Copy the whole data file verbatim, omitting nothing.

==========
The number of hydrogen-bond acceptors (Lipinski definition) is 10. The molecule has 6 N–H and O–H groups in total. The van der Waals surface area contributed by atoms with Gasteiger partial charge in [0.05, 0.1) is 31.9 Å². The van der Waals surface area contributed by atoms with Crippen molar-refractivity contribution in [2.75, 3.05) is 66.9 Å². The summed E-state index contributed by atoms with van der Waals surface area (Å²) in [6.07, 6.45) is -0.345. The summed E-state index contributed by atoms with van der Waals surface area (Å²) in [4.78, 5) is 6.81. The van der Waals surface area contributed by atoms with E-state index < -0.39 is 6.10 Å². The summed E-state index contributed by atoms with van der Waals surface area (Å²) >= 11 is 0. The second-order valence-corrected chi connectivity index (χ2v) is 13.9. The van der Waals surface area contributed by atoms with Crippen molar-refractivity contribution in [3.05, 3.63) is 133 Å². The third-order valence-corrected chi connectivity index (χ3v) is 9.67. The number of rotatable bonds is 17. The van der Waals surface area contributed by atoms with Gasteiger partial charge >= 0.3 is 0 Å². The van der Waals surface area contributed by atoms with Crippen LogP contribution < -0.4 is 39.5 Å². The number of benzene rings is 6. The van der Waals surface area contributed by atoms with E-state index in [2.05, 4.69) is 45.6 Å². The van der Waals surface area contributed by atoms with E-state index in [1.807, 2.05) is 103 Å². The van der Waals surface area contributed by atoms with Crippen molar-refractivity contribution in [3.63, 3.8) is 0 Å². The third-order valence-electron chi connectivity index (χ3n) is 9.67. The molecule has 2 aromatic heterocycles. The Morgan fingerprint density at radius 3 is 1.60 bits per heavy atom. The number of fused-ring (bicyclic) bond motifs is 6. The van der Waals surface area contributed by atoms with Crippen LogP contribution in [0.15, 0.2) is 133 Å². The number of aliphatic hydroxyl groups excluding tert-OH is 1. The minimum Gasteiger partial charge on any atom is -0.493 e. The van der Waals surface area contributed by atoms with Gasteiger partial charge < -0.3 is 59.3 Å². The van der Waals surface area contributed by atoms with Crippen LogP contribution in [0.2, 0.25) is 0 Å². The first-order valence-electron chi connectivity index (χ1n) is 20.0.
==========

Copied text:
The number of hydrogen-bond acceptors (Lipinski definition) is 10. The molecule has 6 N–H and O–H groups in total. The van der Waals surface area contributed by atoms with Gasteiger partial charge in [0.05, 0.1) is 31.9 Å². The van der Waals surface area contributed by atoms with Crippen molar-refractivity contribution in [2.75, 3.05) is 66.9 Å². The summed E-state index contributed by atoms with van der Waals surface area (Å²) in [6.07, 6.45) is -0.345. The summed E-state index contributed by atoms with van der Waals surface area (Å²) in [4.78, 5) is 6.81. The van der Waals surface area contributed by atoms with E-state index < -0.39 is 6.10 Å². The summed E-state index contributed by atoms with van der Waals surface area (Å²) >= 11 is 0. The second-order valence-corrected chi connectivity index (χ2v) is 13.9. The van der Waals surface area contributed by atoms with Crippen molar-refractivity contribution in [3.05, 3.63) is 133 Å². The third-order valence-corrected chi connectivity index (χ3v) is 9.67. The number of rotatable bonds is 17. The van der Waals surface area contributed by atoms with Gasteiger partial charge >= 0.3 is 0 Å². The van der Waals surface area contributed by atoms with Crippen LogP contribution < -0.4 is 39.5 Å². The number of benzene rings is 6. The van der Waals surface area contributed by atoms with E-state index in [2.05, 4.69) is 45.6 Å². The van der Waals surface area contributed by atoms with E-state index in [1.807, 2.05) is 103 Å². The van der Waals surface area contributed by atoms with Crippen molar-refractivity contribution in [3.63, 3.8) is 0 Å². The third-order valence-electron chi connectivity index (χ3n) is 9.67. The molecule has 2 aromatic heterocycles. The Morgan fingerprint density at radius 3 is 1.60 bits per heavy atom. The number of fused-ring (bicyclic) bond motifs is 6. The van der Waals surface area contributed by atoms with Crippen LogP contribution in [0.15, 0.2) is 133 Å². The number of aliphatic hydroxyl groups excluding tert-OH is 1. The minimum Gasteiger partial charge on any atom is -0.493 e. The van der Waals surface area contributed by atoms with Gasteiger partial charge < -0.3 is 59.3 Å². The van der Waals surface area contributed by atoms with Crippen LogP contribution in [0.2, 0.25) is 0 Å². The first-order valence-electron chi connectivity index (χ1n) is 20.0.